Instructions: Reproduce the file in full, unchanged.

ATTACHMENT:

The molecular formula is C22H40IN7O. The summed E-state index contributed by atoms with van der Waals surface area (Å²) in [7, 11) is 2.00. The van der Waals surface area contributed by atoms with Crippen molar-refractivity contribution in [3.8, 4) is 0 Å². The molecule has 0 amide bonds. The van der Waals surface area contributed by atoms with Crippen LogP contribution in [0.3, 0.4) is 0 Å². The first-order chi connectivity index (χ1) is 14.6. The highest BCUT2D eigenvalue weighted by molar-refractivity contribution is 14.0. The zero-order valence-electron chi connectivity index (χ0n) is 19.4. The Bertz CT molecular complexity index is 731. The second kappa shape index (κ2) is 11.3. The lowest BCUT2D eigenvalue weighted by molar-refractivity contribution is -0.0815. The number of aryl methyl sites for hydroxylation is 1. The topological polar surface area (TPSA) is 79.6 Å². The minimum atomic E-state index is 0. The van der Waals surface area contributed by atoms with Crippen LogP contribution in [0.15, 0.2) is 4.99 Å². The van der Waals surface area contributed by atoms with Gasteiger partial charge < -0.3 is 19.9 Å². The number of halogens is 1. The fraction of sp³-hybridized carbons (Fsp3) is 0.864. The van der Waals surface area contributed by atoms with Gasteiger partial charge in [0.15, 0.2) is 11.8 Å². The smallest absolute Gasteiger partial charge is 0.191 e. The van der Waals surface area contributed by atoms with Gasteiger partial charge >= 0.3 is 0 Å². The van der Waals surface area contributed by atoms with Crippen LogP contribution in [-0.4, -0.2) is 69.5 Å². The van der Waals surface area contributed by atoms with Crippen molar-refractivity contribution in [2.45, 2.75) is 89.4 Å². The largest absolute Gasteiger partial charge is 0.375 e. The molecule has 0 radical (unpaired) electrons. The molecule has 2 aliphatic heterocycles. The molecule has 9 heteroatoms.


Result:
The molecular formula is C22H40IN7O. The summed E-state index contributed by atoms with van der Waals surface area (Å²) in [7, 11) is 2.00. The van der Waals surface area contributed by atoms with Crippen molar-refractivity contribution in [3.8, 4) is 0 Å². The molecule has 0 amide bonds. The van der Waals surface area contributed by atoms with Crippen LogP contribution in [0.3, 0.4) is 0 Å². The first-order chi connectivity index (χ1) is 14.6. The highest BCUT2D eigenvalue weighted by molar-refractivity contribution is 14.0. The zero-order valence-electron chi connectivity index (χ0n) is 19.4. The Bertz CT molecular complexity index is 731. The second kappa shape index (κ2) is 11.3. The lowest BCUT2D eigenvalue weighted by molar-refractivity contribution is -0.0815. The number of aryl methyl sites for hydroxylation is 1. The topological polar surface area (TPSA) is 79.6 Å². The minimum atomic E-state index is 0. The van der Waals surface area contributed by atoms with Crippen LogP contribution in [0.15, 0.2) is 4.99 Å². The van der Waals surface area contributed by atoms with Gasteiger partial charge < -0.3 is 19.9 Å². The number of halogens is 1. The fraction of sp³-hybridized carbons (Fsp3) is 0.864. The van der Waals surface area contributed by atoms with Gasteiger partial charge in [0.15, 0.2) is 11.8 Å². The smallest absolute Gasteiger partial charge is 0.191 e. The van der Waals surface area contributed by atoms with Gasteiger partial charge >= 0.3 is 0 Å². The van der Waals surface area contributed by atoms with Crippen LogP contribution in [-0.4, -0.2) is 69.5 Å². The van der Waals surface area contributed by atoms with Crippen molar-refractivity contribution in [2.45, 2.75) is 89.4 Å². The largest absolute Gasteiger partial charge is 0.375 e. The molecule has 0 radical (unpaired) electrons. The molecule has 2 aliphatic heterocycles. The molecule has 9 heteroatoms.